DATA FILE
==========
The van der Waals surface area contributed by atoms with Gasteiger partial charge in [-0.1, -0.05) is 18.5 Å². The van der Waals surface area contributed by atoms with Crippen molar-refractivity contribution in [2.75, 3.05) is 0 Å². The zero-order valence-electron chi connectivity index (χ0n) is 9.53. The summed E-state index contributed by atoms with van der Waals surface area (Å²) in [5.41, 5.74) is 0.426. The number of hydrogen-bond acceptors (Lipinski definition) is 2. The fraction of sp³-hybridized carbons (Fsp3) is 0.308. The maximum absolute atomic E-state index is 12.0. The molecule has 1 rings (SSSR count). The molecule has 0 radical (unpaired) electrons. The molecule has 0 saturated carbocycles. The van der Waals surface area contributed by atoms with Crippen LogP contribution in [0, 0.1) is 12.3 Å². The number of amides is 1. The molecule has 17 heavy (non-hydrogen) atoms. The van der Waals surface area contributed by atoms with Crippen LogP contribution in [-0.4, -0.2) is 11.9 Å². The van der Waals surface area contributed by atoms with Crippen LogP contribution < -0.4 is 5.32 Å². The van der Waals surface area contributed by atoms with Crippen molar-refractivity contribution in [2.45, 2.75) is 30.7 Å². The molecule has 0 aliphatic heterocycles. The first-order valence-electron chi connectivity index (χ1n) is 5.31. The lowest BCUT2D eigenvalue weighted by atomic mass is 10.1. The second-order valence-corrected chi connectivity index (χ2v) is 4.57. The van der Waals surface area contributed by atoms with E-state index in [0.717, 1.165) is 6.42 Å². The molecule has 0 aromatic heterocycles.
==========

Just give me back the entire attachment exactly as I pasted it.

The van der Waals surface area contributed by atoms with Gasteiger partial charge in [-0.1, -0.05) is 18.5 Å². The van der Waals surface area contributed by atoms with Crippen molar-refractivity contribution in [2.75, 3.05) is 0 Å². The zero-order valence-electron chi connectivity index (χ0n) is 9.53. The summed E-state index contributed by atoms with van der Waals surface area (Å²) in [5.41, 5.74) is 0.426. The number of hydrogen-bond acceptors (Lipinski definition) is 2. The fraction of sp³-hybridized carbons (Fsp3) is 0.308. The maximum absolute atomic E-state index is 12.0. The molecule has 1 rings (SSSR count). The molecule has 0 radical (unpaired) electrons. The molecule has 0 saturated carbocycles. The van der Waals surface area contributed by atoms with Crippen LogP contribution in [0, 0.1) is 12.3 Å². The number of amides is 1. The molecule has 17 heavy (non-hydrogen) atoms. The van der Waals surface area contributed by atoms with Crippen LogP contribution in [-0.4, -0.2) is 11.9 Å². The van der Waals surface area contributed by atoms with Crippen LogP contribution < -0.4 is 5.32 Å². The van der Waals surface area contributed by atoms with Crippen molar-refractivity contribution in [2.45, 2.75) is 30.7 Å². The molecule has 0 aliphatic heterocycles. The first-order valence-electron chi connectivity index (χ1n) is 5.31. The lowest BCUT2D eigenvalue weighted by atomic mass is 10.1. The second-order valence-corrected chi connectivity index (χ2v) is 4.57. The van der Waals surface area contributed by atoms with E-state index in [0.717, 1.165) is 6.42 Å². The molecule has 0 aromatic heterocycles.